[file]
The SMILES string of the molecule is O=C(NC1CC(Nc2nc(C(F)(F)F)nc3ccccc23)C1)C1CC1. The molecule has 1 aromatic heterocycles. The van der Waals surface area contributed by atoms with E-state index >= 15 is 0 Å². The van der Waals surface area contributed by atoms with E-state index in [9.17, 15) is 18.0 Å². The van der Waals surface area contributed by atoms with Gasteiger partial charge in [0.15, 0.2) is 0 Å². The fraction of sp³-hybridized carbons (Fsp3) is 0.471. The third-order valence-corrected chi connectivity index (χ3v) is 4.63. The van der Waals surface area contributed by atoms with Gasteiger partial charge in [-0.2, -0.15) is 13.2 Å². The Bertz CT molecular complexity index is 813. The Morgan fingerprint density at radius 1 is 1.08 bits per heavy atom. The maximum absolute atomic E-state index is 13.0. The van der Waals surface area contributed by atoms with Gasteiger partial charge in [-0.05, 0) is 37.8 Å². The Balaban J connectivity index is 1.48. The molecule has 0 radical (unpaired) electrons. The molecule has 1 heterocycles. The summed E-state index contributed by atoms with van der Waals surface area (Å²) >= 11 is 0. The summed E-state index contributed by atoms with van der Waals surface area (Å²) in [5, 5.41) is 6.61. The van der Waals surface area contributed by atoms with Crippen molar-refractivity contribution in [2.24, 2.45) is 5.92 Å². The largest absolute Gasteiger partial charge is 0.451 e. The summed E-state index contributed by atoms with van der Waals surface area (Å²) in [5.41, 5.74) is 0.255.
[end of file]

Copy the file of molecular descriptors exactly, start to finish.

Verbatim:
The SMILES string of the molecule is O=C(NC1CC(Nc2nc(C(F)(F)F)nc3ccccc23)C1)C1CC1. The molecule has 1 aromatic heterocycles. The van der Waals surface area contributed by atoms with E-state index >= 15 is 0 Å². The van der Waals surface area contributed by atoms with E-state index in [9.17, 15) is 18.0 Å². The van der Waals surface area contributed by atoms with Gasteiger partial charge in [0.15, 0.2) is 0 Å². The fraction of sp³-hybridized carbons (Fsp3) is 0.471. The third-order valence-corrected chi connectivity index (χ3v) is 4.63. The van der Waals surface area contributed by atoms with Gasteiger partial charge in [-0.2, -0.15) is 13.2 Å². The Bertz CT molecular complexity index is 813. The Morgan fingerprint density at radius 1 is 1.08 bits per heavy atom. The maximum absolute atomic E-state index is 13.0. The van der Waals surface area contributed by atoms with Gasteiger partial charge in [-0.05, 0) is 37.8 Å². The Balaban J connectivity index is 1.48. The molecule has 0 radical (unpaired) electrons. The molecule has 1 heterocycles. The summed E-state index contributed by atoms with van der Waals surface area (Å²) >= 11 is 0. The summed E-state index contributed by atoms with van der Waals surface area (Å²) in [5, 5.41) is 6.61. The van der Waals surface area contributed by atoms with Crippen molar-refractivity contribution in [2.24, 2.45) is 5.92 Å². The largest absolute Gasteiger partial charge is 0.451 e. The summed E-state index contributed by atoms with van der Waals surface area (Å²) in [5.41, 5.74) is 0.255.